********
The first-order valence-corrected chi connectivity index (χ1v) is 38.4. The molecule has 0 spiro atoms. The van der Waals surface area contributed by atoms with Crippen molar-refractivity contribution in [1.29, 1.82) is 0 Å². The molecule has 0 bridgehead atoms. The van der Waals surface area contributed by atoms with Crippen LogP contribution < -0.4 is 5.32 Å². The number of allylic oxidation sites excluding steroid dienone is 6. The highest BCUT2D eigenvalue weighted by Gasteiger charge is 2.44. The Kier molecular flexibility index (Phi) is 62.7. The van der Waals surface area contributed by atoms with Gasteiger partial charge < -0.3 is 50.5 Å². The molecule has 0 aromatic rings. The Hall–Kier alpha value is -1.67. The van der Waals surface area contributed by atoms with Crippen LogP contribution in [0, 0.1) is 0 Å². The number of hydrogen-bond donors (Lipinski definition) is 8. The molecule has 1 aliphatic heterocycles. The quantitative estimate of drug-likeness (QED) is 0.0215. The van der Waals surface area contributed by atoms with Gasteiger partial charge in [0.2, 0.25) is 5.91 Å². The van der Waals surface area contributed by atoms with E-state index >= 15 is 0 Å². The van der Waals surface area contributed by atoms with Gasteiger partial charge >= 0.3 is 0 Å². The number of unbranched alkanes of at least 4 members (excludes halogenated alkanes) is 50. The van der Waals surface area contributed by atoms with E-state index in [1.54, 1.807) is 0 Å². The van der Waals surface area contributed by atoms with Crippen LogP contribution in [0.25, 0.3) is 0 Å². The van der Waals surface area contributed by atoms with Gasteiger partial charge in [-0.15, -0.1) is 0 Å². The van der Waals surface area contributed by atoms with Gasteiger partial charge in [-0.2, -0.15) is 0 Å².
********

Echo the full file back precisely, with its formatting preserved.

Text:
The first-order valence-corrected chi connectivity index (χ1v) is 38.4. The molecule has 0 spiro atoms. The van der Waals surface area contributed by atoms with Crippen molar-refractivity contribution in [1.29, 1.82) is 0 Å². The molecule has 0 bridgehead atoms. The van der Waals surface area contributed by atoms with Crippen LogP contribution < -0.4 is 5.32 Å². The number of allylic oxidation sites excluding steroid dienone is 6. The highest BCUT2D eigenvalue weighted by Gasteiger charge is 2.44. The Kier molecular flexibility index (Phi) is 62.7. The van der Waals surface area contributed by atoms with Gasteiger partial charge < -0.3 is 50.5 Å². The molecule has 0 aromatic rings. The Hall–Kier alpha value is -1.67. The van der Waals surface area contributed by atoms with Crippen LogP contribution in [0, 0.1) is 0 Å². The number of hydrogen-bond donors (Lipinski definition) is 8. The molecule has 1 aliphatic heterocycles. The quantitative estimate of drug-likeness (QED) is 0.0215. The van der Waals surface area contributed by atoms with Gasteiger partial charge in [0.2, 0.25) is 5.91 Å². The van der Waals surface area contributed by atoms with E-state index >= 15 is 0 Å². The van der Waals surface area contributed by atoms with Gasteiger partial charge >= 0.3 is 0 Å². The number of unbranched alkanes of at least 4 members (excludes halogenated alkanes) is 50. The van der Waals surface area contributed by atoms with E-state index in [1.54, 1.807) is 0 Å². The van der Waals surface area contributed by atoms with Crippen LogP contribution in [0.25, 0.3) is 0 Å². The van der Waals surface area contributed by atoms with Gasteiger partial charge in [-0.15, -0.1) is 0 Å². The van der Waals surface area contributed by atoms with Gasteiger partial charge in [-0.2, -0.15) is 0 Å².